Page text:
Canada is becoming more and more of a desirable place in the world to move to and live in. Universal healthcare, a socially progressive government, a reputation for kindness and geography perfect for hikers, skiers, sailors, photographers and urbanites alike. It’s easy to see why it has this reputation.
According to the Organisation for Economic Co-operation and Development (OECD), Canada ranks above average in everything from housing, wellbeing and personal security, to health, social connections, environmental quality, jobs, education and skills
If you are deciding on whether you should take the plunge, one of the first steps is figuring how much it will cost to move, and how much it will cost to live once you get there. Whether you’re retiring, temporarily relocating or moving to Canada for good, it’s important to understand how different or similar your finances might look in the northern country.
How Expensive is Canada in Comparison to Other Countries?
Sadly, these great public amenities and progressive lifestyle come with a cost. While not in the top 10, Canada is up there with the more expensive places to live in the world.
Canada currently ranks 24th and is more expensive to live in than countries in Europe such as Spain or Portugal. Overall, Canada is a less expensive place to live than Australia, New Zealand and the USA but more expensive than a number of European nations.
One of the first things you’ll have to consider when it comes to your finances is the exchange rate. How much the money from your home country will amount to in Canadian dollars and how far that gets you.
What are the most expensive and cheapest major cities?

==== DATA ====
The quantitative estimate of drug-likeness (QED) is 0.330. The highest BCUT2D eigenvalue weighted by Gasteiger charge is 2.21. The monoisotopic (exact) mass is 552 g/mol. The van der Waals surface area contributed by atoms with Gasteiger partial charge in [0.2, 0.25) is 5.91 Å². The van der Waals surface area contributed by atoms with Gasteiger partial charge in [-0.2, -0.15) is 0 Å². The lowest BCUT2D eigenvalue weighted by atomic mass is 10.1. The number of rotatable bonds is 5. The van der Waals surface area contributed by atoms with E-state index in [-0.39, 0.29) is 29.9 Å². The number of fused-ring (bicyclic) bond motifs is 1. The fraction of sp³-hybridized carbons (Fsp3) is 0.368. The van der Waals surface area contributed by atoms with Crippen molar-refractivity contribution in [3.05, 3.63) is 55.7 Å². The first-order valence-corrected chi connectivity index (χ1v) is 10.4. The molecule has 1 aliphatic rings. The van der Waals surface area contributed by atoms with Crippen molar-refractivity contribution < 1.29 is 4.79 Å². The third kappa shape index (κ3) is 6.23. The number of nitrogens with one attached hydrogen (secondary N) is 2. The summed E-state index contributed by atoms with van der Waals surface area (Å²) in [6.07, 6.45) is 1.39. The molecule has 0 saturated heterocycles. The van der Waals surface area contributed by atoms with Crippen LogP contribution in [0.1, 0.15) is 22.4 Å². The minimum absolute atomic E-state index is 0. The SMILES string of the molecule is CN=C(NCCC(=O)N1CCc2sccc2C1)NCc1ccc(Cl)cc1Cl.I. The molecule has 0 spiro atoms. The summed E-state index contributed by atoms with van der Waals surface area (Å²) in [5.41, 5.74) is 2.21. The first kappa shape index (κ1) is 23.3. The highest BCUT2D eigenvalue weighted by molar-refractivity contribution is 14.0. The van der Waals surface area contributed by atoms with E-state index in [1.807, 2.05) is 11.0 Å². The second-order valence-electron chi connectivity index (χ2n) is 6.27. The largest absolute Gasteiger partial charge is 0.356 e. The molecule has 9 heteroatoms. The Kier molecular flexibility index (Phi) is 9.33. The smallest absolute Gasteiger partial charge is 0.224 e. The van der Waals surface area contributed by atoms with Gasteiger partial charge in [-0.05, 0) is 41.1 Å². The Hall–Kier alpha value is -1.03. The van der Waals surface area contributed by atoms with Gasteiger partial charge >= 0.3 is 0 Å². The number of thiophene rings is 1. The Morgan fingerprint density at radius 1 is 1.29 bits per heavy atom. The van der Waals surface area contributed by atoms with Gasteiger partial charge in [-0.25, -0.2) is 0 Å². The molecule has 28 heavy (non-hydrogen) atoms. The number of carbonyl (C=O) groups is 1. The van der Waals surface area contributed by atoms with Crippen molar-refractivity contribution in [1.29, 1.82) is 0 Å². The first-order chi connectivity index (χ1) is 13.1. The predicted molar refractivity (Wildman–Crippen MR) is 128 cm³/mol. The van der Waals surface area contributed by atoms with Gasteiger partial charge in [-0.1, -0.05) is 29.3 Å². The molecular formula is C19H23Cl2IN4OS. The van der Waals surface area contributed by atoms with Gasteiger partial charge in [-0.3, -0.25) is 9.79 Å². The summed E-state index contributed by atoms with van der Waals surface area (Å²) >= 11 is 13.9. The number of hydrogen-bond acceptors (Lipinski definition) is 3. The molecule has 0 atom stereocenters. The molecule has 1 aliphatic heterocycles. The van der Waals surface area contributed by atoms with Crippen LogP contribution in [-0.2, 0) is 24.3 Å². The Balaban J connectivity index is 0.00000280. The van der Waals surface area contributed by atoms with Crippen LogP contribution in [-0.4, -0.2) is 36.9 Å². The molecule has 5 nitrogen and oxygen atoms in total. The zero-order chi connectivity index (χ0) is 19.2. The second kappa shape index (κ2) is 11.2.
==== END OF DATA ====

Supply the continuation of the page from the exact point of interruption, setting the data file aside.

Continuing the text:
Average statistics don’t always paint the full picture, however. Like any country, Canada will have expensive and inexpensive areas in the country. Naturally, metropolitan areas where there are more amenities are the more expensive areas.
Cities across Canada can vary widely in how expensive they are. The following table lists the top five most expensive cities to live in Canada.
- Vancouver, British Columbia (average home price: $1,087,500)
- Toronto, Ontario (average home price: $768,400)
- Victoria, British Columbia (average home price: $672,800)
- Hamilton-Burlington, Ontario (average home price: $591,481)
- Calgary, Alberta (average home price: $430,00)
Inversely, there are cities where you can find some real value. These areas have a good average wage for the area with lower house prices. This makes these cities an attractive proposition for any single person looking to relocate.
- Saint John, New Brunswick: (average home price: $171,596, median one-person income: $39,163)
- Greater Moncton, New Brunswick: (average home price: $174,800, median one-person income: $39,456)
- Trois Rivieres, Mauricie: (average home price: $153,591, median one-person income: $34,745)
- Fredericton, New Brunswick: (average home price: $179,981, median one-person income: $34,724)
- Saguenay, Québec: (average home price: $161,587, median one-person income: $29,125)
It is clear from this list that New Brunswick is an area that provides value for money in Canada. The only issue with the area is employment so ensure you have a job there before moving, as you’ll be one of many looking. They also have French as their first language, with a third of the population speaking French more than English.